"The 'system' gave up on me":
voices of young Black People in England

Bibini is a network of Black young people who have spent periods of time in institutional care in the North West of England. The group is made up of young people from Afro-Caribbean, African and Asian backgrounds who have found themselves in extremely difficult circumstances. These young people feel that the care and service they were receiving had not met their needs. As a result many were moved from one institution to another and the 'system' finally gave up on them. This is an article based on an interview with three young Black people.

Bibini was established in 1993 in response to the fact that the needs of Black young people were not being met. Young people were central to the process of identifying their needs, setting priorities, interviewing staff and even in the design of new buildings. Initial funding was provided by Comic Relief. The group has had the support of professionals who have worked alongside them and helped with fundraising.

Bibini now runs four projects: a home for Black young people; work with families; support for young care-givers; and accommodation for young people leaving care. This last project is the focus of this article and reflects the views of three young people who are in the programme. Bibini is unique in the UK and works holistically to meet the needs of young people.

The three young people who share their views here are two women and a man aged between 16 and 19. They came to this programme because of the breakdown of family relationships and the lack of support for the young people in various institutions and in the community.

One young woman feels that Bibini is a secure environment from which she could pursue educational goals. She had left school before completing her secondary education. The second young woman feels that she was better able to accept her mixed-race parentage as a result of being with positive peer role models. She had previously rejected her Black identity. The young man, who is a wheelchair user, said that the project provided him with an opportunity to adjust to his newly-acquired disability. They all believe that their attitudes have changed dramatically since being part of Bibini. They can be themselves.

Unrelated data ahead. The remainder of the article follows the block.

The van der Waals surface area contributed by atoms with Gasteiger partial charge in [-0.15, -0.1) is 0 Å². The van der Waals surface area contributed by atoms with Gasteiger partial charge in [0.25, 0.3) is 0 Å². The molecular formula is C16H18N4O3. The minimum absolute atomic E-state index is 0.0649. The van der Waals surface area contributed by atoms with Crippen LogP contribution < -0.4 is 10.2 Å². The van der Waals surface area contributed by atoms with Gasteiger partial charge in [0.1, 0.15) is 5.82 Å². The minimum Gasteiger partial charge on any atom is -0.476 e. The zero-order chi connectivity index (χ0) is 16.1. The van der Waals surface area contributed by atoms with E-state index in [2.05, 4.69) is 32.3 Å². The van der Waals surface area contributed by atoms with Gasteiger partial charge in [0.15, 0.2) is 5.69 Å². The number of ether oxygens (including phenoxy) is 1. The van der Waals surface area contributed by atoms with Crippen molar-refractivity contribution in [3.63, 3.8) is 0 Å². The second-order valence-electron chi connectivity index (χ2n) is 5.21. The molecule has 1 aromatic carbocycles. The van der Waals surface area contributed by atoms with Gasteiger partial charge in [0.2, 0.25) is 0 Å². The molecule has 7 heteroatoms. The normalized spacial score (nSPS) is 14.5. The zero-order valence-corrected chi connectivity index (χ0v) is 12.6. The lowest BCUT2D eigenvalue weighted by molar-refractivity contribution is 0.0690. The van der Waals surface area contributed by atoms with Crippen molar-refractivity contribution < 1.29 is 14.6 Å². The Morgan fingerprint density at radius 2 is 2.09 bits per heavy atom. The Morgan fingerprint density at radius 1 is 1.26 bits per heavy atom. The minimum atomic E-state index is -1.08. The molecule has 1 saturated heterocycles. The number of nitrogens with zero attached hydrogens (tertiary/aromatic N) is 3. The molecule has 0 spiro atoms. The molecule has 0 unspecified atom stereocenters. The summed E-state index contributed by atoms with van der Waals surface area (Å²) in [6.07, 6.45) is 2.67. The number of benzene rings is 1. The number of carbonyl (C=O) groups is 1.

The young people are included in all decision-making in Bibini. A weekly meeting provides them with a chance to air their feelings, express their views and contribute to the running of Bibini.

This is a programme that makes a clear statement about the importance of young people's participation in making decisions that affect their lives. This process has made a positive impact on their attitudes and changed their lives for the better.

For more details contact: Yoni Ejo . Bibini Centre for Young People . 60a Wood Road . Whalley Range . Manchester . M16 8FB . UK.
Tel: +44 161 881 8559 Fax: +44 161 882 0420

Reference:
Title: The 'system' gave up on me: voices of young Black People in England
Author: Ejo, Y
Publisher: EENET
Date: 1999
Link: http://www.eenet.org.uk/resources/eenet_newsletter/news3/page5a.php
Published in: Enabling Education 3